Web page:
On Friday afternoon, the early arrivers walked for 3 ½ hours in a circuit from the Inn. It was a glorious June day with blue cloudless skies. The route took us through pine woods and then up a steep hill to a rocky outcrop. From there we walked along a ridge above green slopes dotted with pink foxgloves, then descended alongside a stream. There were a few swimming enthusiasts in the group and so the stream was scrutinised for potential pools. We found a perfect one and were just about to venture in when someone spotted a rotting sheep carcass at the water’s edge. No-one felt like swimming after that but we still had a bit of a paddle. It was icy.

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Let’s give the dead sheep a miss

Friday night passed in a blur of food, wine and more talking. On Saturday, after an extensive breakfast, we set off on a 7 hour circular trail. The start was flattish and soggy and, like the previous day, we were the only walkers to be seen. This changed as we got closer to an intersection with the Pennine Way, where we encountered groups of teenagers doing their D of E expeditions and no end of hardy folk with fluttering maps, serious expressions and walking poles. We joined them in the short, sharp ascent to Kinder Downfall, an impressive look-out point named after the waterfall flowing from the hilltop. Unfortunately, the waterfall was a lot less impressive than the scenery but nonetheless, it was the perfect lunch venue. Well, that’s what the local sheep thought.

024

Mine’s a coronation chicken on brown, thank-ewe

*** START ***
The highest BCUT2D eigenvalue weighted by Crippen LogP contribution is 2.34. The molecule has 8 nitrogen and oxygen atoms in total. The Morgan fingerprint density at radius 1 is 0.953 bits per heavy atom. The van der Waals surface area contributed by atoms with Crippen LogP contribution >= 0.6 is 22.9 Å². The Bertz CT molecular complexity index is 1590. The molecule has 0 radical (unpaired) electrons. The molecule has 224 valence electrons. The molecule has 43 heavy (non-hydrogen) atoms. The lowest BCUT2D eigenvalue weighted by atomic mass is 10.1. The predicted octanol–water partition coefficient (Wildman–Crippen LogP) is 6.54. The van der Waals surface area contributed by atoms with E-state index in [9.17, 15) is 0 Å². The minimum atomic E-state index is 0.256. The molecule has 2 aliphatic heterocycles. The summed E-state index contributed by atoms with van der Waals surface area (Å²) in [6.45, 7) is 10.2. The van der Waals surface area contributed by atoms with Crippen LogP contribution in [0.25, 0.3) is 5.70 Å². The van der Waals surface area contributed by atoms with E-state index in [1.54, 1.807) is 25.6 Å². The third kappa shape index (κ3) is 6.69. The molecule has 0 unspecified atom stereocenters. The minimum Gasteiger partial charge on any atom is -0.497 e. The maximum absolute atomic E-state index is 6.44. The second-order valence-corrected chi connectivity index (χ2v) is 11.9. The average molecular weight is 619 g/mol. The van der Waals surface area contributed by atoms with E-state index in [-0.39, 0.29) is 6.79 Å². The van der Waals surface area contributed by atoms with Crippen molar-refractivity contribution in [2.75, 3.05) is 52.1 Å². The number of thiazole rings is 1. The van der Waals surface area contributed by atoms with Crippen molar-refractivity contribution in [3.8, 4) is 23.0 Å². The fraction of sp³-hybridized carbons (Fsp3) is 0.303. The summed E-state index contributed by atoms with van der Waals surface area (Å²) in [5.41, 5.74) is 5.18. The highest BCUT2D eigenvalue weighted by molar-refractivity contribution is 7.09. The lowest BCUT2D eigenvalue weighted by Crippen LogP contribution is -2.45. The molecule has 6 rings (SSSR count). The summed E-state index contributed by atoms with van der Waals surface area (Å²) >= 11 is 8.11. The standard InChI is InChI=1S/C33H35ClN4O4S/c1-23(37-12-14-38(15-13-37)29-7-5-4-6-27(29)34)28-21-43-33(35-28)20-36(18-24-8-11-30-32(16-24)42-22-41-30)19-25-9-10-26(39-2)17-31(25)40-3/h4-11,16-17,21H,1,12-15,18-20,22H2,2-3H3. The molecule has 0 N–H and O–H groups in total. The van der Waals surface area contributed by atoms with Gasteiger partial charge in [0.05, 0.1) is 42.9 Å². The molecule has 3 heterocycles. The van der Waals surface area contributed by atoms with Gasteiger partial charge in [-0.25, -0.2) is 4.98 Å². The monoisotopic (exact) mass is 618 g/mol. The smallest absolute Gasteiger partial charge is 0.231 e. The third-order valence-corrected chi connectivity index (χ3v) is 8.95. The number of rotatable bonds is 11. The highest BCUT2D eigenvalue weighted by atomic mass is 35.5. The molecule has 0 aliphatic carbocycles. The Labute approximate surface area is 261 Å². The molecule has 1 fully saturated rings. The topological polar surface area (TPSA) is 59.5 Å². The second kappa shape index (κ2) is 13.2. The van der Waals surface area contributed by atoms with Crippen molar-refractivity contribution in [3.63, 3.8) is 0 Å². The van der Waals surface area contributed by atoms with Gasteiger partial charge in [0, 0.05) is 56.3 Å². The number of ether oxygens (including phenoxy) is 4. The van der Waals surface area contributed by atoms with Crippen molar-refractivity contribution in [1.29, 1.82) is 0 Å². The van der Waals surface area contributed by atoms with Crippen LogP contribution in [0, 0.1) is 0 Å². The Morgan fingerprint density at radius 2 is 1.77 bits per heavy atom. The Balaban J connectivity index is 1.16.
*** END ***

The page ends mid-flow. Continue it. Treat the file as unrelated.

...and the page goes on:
Leaving Kinder Downfall we deviated from the main path, using map and compass to guide us across the peat bogs to a route back home. If you have ever walked across peat bogs you will know that it isn’t easy. Around 20 years ago I had gone walking with Paul just a few miles away but in very different weather conditions. We had battled wind and rain while falling down and stumbling through boggy pits and troughs and the whole thing was utterly miserable: the very definition of bleak. But now, in the warmth and dryness of summer, it was a different story. There were clouds of cotton grass, carpets of bilberry shoots and trenches of brown springy-spongey-peat. We felt as though we were walking on chocolate brownies (not that we had ever done so). On we went, bouncing along merrily like astronauts on the moon, plunging down into mini-crevasses and rebounding up the other side as if weightless, occasionally stopping to ponder the map or to watch curlews in flight.

023

Traversing the peat bogs